Loco Parentis: He’s a Believer

What happens when a family of happy atheists turns up a holy child?

"COME HERE, I" call to my son Jake from the front porch. Just as I’ve stepped outside to get the mail, the cordons of pink-tinged clouds to the west, above the peaked roofs of the houses across the street, have parted to let through a vast, angular shaft of pure gold light. “Hurry!” I call again, and he leaves his computer with reluctance, ambling out. “There,” I say, and point.

He contemplates the radiance, then nods, acknowledging it’s worth the summons. “It looks like heaven,” he says.

I’m taken aback. Looks like heaven how? Like heaven where? I mean, yeah, sure, the river of light streaming from sky to earth is a standard of bad Bible illustration, the sort of cheesy propaganda hung on Sunday school walls everywhere. The thing is, Jake’s never been to Sunday school. He’s never opened a Bible. He’s hardly ever been inside a church, beyond your odd funeral or wedding. So where did this notion of heaven spring from?

I glance at him sidelong. The sun shifts, the clouds reshuffle, and the angels’ highway shuts down like the left lane of the Schuylkill where 476 comes in.

“Too bad,” Jake says, and goes back to slaughtering aliens. I’m left standing on the porch beside the potted hibiscus, wondering about God and truth and the meaning of life.

My husband Doug and I had typical ’60s Protestant childhoods. We said grace at supper, and the Lord’s Prayer before bed. Our families went to church on Sunday, dressed up for Christmas and Easter, and ate doughnuts in Parish Hall. Nobody ever handled snakes or healed the sick or did anything much more lively than pass a collection plate in our presence. By the time we met, in our 20s, we were both serenely secular.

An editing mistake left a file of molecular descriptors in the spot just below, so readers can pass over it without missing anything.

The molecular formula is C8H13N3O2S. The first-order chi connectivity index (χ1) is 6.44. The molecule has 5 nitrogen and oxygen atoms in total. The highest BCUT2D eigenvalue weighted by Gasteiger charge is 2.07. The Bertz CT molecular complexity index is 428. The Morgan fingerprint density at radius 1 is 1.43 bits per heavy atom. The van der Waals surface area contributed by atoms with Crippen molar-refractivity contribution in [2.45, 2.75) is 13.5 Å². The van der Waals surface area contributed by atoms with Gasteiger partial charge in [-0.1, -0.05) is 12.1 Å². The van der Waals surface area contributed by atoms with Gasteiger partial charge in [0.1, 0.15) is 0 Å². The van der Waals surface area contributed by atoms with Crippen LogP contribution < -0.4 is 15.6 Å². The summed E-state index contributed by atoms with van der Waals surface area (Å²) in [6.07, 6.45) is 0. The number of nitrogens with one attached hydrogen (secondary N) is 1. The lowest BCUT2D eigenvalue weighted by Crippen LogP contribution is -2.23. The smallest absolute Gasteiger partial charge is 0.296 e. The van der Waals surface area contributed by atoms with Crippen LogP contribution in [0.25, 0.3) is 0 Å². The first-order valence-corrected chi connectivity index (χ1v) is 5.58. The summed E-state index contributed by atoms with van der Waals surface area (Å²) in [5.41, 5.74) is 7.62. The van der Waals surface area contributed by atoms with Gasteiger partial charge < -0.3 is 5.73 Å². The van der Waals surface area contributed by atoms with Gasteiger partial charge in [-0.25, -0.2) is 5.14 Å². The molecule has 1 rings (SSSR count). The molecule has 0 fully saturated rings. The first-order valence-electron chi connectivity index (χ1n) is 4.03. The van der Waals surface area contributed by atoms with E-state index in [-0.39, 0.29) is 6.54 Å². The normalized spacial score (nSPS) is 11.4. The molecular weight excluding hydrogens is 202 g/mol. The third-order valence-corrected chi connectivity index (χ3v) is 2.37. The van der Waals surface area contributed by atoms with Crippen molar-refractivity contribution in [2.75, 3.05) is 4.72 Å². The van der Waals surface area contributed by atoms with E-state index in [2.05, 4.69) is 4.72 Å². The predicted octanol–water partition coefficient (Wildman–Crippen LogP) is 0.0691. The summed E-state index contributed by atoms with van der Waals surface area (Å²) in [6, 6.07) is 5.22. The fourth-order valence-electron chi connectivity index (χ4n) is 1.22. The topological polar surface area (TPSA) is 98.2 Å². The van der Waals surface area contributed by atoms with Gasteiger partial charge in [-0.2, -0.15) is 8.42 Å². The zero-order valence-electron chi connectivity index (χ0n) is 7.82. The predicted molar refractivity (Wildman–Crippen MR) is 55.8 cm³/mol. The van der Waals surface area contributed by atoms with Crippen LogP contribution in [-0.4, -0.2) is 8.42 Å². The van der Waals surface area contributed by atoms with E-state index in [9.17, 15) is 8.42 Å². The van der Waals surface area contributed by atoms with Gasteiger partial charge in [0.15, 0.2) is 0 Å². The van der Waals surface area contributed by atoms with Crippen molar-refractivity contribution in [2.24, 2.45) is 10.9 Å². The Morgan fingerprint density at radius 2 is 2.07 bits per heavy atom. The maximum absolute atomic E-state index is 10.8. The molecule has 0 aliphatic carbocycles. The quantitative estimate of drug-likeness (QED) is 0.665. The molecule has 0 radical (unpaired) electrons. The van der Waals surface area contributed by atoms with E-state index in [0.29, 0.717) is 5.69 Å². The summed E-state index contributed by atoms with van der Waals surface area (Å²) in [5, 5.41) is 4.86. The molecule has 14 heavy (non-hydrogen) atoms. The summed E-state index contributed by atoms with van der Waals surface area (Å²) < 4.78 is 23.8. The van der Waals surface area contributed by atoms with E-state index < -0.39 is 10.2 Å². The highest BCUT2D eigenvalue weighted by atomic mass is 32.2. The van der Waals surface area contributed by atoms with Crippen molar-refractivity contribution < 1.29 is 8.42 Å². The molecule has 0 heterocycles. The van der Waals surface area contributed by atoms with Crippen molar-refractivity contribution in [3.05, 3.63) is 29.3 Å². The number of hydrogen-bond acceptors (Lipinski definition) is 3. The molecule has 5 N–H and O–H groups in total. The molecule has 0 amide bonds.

God stayed beneath our radar until our first child was born, 16 years ago. That’s when secular humanism ran up against maternal terror. “Maybe we should have her christened,” I said nervously.

“What are you afraid of? Eternal damnation?” Doug retorted. Well, yes, actually. “Don’t be silly,” he told me. “There is no Hell.” I didn’t think there was either, not really. But I did ask my dad, who had attended church regularly all his life and was knee-deep in committee appointments at First Presbyterian, what he thought of the unbaptized-baby-goes-to-Hell theory. “I wouldn’t send a child to Hell because she wasn’t baptized,” he said instantly. “And I can’t believe God is any less merciful than me.”

With that settled by the Higher Authority I do believe in, Doug and I went about raising our kids as heathens. Oh, we spent plenty of time on moral values — in fact, we bent over backwards making up for our unholiness. We talked all the time with Marcy and her little brother Jake about other people’s feelings, and kindness, and honesty, and doing what’s right because it’s what’s right, and how that makes you feel all warm and tingly inside.

Granted, things got a little gummy around Christmas. I was always highly emotional then anyway, what with the relatives and the lack of sleep and the money I was shelling out for Barbies and LEGOs. “Shouldn’t the kids know why we bake cookies for four solid weeks and make enough Swedish meatballs to feed all of Sweden?” I demanded of Doug one Christmas Eve. So we did what good liberal parents do when confronted with a quandary: We bought a book. A Little Golden Book. The Story of Christmas. It had all the required elements — Virgin, baby, angels, shepherds, Wise Men — and illustrations reminiscent of Holly Hobbie. Easter proved more problematical, crucifixion being even harder to sugarcoat than miracle-birth-that-results-in-the-murders-of-every-other-boy-baby-in-Bethlehem. For Easter, we got the kids Margaret Wise Brown’s The Golden Egg Book, which had absolutely nothing at all to do with God or Jesus. And that was pretty much where matters stood until we noticed that Jake wasn’t hewing to the party line.